Fast food market is deflating

VietNamNet Bridge - Foreign investors, including the two giants McDonald's and Starbucks, have to face cultural and local issues when they enter Vietnam.

McDonald's, Starbucks, fast-food industry in vietnam, KFC, Loteria

A quiet Starbucks store.

Setting their feet in Vietnam, with a population of over 90 million, McDonald's and Starbucks decided to open their first fast-food restaurants in the two most dynamic and densely populated cities of Vietnam - Hanoi and Ho Chi Minh. Their advertising programs before and after the opening of these restaurants excited young customers.

In the first week after the first restaurant of McDonald's opened in HCM City, Vietnamese youth, including celebrities, queued from the early morning to buy American breads. They also posted photos taken at the restaurant on their personal Facebook pages to boast about being the first who enjoyed McDonald’s food in Vietnam.

This giant fast-food brand also warmed up their image by organizing free-food and gift programs.

Similarly, more than one year ago, Vietnamese only knew about Starbucks through images of nice restaurants posted on Facebook pages of overseas Vietnamese students or in movies. Now, young people can satisfy their curiosity for Starbucks at restaurants in Saigon or Hanoi.

Located on one of the best roads in Hanoi, on its day of opening, hundreds of people queued under the sun to purchase a cup of Starbucks coffee at prices of VND85,000 to VND150,000 ($4-$7).

However, the scene of long queues of customers did not happen again when McDonald's opened more restaurants in Ho Chi Minh City and Starbucks opened new shops in Hanoi.

Worse, the current customers are mostly foreign visitors and office staff. The reason is understandable: Vietnamese customers are not picky but the products of these two brands are not very suitable with the culture - culinary habits of Vietnamese people.

Bui Thi Anh Tuyet, a female student of the Hanoi University of Fine Arts, said: "I visited Starbucks only once to see how it is. Actually, the drinks there are not to my taste and the prices are high."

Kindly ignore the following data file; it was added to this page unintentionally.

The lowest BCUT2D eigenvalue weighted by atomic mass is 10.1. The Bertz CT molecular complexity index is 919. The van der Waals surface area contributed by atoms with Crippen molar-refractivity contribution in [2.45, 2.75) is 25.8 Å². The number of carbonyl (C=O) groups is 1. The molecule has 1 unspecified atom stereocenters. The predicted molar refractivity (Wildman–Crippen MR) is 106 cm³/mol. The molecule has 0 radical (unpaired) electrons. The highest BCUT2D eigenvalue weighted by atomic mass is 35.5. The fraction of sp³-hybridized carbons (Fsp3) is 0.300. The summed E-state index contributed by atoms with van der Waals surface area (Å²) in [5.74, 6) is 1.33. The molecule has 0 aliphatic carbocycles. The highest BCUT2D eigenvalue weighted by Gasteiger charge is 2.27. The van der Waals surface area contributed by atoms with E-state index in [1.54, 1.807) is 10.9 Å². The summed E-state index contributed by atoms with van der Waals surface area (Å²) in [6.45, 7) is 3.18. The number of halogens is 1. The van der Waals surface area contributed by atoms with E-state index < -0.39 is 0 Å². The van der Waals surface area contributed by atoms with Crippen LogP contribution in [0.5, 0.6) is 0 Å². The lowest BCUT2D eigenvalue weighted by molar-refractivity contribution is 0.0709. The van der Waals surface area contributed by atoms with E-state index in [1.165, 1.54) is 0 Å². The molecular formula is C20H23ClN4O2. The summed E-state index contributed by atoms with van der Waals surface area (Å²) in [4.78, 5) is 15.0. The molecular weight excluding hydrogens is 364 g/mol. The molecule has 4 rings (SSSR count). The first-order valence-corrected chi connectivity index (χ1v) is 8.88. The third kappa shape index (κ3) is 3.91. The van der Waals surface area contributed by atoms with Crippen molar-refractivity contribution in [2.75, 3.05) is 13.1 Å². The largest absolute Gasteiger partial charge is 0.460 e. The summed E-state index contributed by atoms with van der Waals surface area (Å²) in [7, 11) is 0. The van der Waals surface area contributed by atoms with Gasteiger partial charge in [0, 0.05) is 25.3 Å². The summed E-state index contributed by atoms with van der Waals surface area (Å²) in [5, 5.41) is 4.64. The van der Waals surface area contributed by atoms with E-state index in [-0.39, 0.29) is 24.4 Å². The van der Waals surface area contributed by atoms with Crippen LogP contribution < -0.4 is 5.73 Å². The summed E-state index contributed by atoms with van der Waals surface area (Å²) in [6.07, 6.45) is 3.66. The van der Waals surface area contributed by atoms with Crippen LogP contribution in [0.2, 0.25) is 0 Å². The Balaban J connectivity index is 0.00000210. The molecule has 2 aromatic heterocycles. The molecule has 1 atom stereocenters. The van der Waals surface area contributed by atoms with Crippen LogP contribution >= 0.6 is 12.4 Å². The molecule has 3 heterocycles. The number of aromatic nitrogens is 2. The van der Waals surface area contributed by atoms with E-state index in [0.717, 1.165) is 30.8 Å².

Tuyet’s thought is the same as other Starbucks customers. Many people said that it was unnecessary to have many branches of Starbucks because Vietnam is the world’s second largest coffee exporter. Vietnam has a rich coffee culture, with all kinds of coffee sold everywhere, from luxury cafes to sidewalk food stalls. It is an imbalance war between local coffee products and a foreign brand selling similar products at the four-time higher prices. It’s like Pizza Hut appearing in Italy.

For Vietnamese people, drinking a cup of coffee is an opportunity to share hopes, express concerns, share dreams and chat with friends. In Starbucks stores, it is very popular to see the trendy-dressed people who look fixedly at their smartphones in their hands. The conversation becomes more superficial in a boring space. And this is a big minus for Starbucks.

For McDonald's, do the Vietnamese prefer a breakfast with too much calories with bread, minced beef and french fries that is 3-4 times more costly than a bowl of pho?

Change or "die"?

According to marketing and brand experts, it is normal when international fastfood brands have signs of standstill after a breakthrough start. The core of fast food is affordable food available for everyone at a reasonable price, with fast service. The price and taste are the two most important factors.

A breakfast, a cup of coffee priced about VND100,000 is not the choice of the majority of Vietnamese people. The major product of McDonald's – burger – is not the favourite dish of Vietnamese in comparison with the Vietnamese banh mi, which is much cheaper than a burger.

To compete with the brands that have longer time in Vietnam as KFC, Lotteria, and Pizza Hut, Starbucks and McDonald's should gradually change to satisfy the market requirements.


McDonald's, Starbucks, fast-food industry in vietnam, KFC, Loteria